DCN ARCHIVES

January 5, 2012

Column | Korky Koroluk

A new year could bring new innovation

As we clear our heads from the effects of the holiday season, we can look forward to a new year filled with trends that will continue to emerge in the architecture-engineering-construction (AEC) sector.

In more than 35 years of watching the AEC industry, I’ve never seen a new idea take hold as quickly as LEED has. Seven years ago a project going for a LEED rating was news. Two years later it was commonplace.

In the meantime, there has been growing interest in Passive House, which originally was a standard applied to residential construction, but which now is beginning to be applied to commercial construction. Five years ago net-zero energy wasn’t much more than a concept. Now net-zero buildings, though rare, are a reality, and a new standard called Living Buildings is getting more and more attention. There are still less than half a dozen of them worldwide, so Living Buildings is a long way from being a trend, but people are thinking about them, and that’s a start.

Korky Koroluk

The idea of LEED, a set of standards that can be applied to buildings of various types, has broadened. There is now an organization called Green Roads, which is a set of standards that can be applied to many roadbuilding jobs. American engineering groups have banded together to form the Institute for Sustainable Infrastructure. There is Canadian representation in the group, so you can expect the idea to spread in this country.

Building Information Modeling (BIM) seems to have entered the mainstream in the last year or two, and its use will continue to spread. And, as an offshoot, there is now something called Bridge Information Modeling, or BrIM. It’s a couple of years away from becoming a trend, but it’s headed that way.

At the same time, we can expect to see more high-tech methods for assessing a structure’s health, whether it’s a building or a bridge. Sensors are becoming more and more sophisticated and can be used for any number of things.

For example, a new bridge in New Orleans used sensors embedded during the precasting process to ensure that the structural members were properly cast. They also tracked shipment and installation, and now that the bridge is open, they’re monitoring the structure’s performance, and will throughout the life of the bridge.

There are renewed calls for more modular construction. It’s an old story. From time to time people discover that building modules in a shop is easier, quicker and cheaper than building in the field, and there is a brief wave of enthusiasm. This time, though, demands for more economical construction using a smaller workforce might give real life to the idea.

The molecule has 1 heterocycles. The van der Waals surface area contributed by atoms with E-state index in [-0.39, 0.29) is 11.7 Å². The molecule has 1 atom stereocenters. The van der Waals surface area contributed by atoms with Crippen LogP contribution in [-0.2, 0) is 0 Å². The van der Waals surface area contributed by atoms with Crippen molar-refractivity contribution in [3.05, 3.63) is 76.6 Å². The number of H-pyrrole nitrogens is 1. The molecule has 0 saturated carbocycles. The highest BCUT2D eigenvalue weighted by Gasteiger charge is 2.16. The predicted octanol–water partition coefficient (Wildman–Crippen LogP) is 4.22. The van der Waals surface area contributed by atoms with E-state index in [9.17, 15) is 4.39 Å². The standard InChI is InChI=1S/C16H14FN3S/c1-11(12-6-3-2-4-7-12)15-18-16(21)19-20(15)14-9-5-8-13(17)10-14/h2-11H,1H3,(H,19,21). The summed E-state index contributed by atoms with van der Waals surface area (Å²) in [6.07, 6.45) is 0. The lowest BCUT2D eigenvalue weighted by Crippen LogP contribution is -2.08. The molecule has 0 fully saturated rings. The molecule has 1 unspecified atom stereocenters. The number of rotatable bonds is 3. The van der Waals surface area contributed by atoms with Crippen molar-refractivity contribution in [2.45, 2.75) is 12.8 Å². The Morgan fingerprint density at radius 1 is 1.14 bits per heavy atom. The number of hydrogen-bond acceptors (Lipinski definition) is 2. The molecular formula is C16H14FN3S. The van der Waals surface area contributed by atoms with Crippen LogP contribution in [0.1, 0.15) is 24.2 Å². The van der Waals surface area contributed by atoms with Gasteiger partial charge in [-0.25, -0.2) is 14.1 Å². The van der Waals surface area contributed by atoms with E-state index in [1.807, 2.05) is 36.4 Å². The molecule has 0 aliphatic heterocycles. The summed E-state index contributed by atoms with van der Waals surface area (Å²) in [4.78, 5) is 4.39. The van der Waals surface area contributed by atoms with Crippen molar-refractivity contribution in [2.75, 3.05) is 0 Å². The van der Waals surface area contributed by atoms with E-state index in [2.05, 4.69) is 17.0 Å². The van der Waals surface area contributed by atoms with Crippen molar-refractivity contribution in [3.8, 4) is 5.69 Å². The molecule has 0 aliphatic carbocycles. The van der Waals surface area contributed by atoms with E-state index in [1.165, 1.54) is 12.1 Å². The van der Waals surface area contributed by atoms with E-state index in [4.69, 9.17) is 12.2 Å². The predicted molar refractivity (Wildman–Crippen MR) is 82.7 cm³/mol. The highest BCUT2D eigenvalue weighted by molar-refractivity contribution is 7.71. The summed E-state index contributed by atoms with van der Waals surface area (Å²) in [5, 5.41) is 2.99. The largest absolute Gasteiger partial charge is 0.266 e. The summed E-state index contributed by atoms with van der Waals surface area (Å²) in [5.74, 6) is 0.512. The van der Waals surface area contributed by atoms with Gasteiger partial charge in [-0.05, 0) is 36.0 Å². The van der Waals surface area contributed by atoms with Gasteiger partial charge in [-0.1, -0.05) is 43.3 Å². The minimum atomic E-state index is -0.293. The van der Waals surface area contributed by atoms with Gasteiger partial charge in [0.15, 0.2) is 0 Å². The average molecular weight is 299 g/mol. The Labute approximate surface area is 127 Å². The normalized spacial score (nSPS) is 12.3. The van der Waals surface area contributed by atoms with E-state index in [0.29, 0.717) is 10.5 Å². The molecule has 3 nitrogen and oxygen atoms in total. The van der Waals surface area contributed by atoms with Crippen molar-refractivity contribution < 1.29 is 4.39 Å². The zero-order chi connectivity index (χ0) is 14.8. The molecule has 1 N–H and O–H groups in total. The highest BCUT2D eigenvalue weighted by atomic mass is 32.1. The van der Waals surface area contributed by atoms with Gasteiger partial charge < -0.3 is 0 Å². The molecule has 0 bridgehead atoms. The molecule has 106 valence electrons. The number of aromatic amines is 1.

And Building Energy Management Systems (BEMS) are a growing market in North America because they provide an effective way for building owners and operators to realize improved energy efficiency in commercial buildings.

While all this is going on, big strides are being made in the development of new construction materials. There are new concrete mixes on the market now that are much friendlier for the environment than the concrete that was common in our fathers’ day. The same goes for steel.

Lifecycle analysis and lifecycle costing is becoming the way of the future, driven by the twin concerns of the economy and the environment.

All these things I’ve mentioned might be thought of as a bunch of separate trends. But it’s also possible to lump them all together, with each being a part of a much larger trend: Sustainability.

As the world economy wobbles along, as energy becomes more expensive, as severe weather events driven by a changing climate take a higher toll, circumstances will dictate that we pay more and more attention to the problem of sustainable building for a sustainable future.

Korky Koroluk is an Ottawa-based freelance writer. Send comments to editor@dailycommercialnews.com

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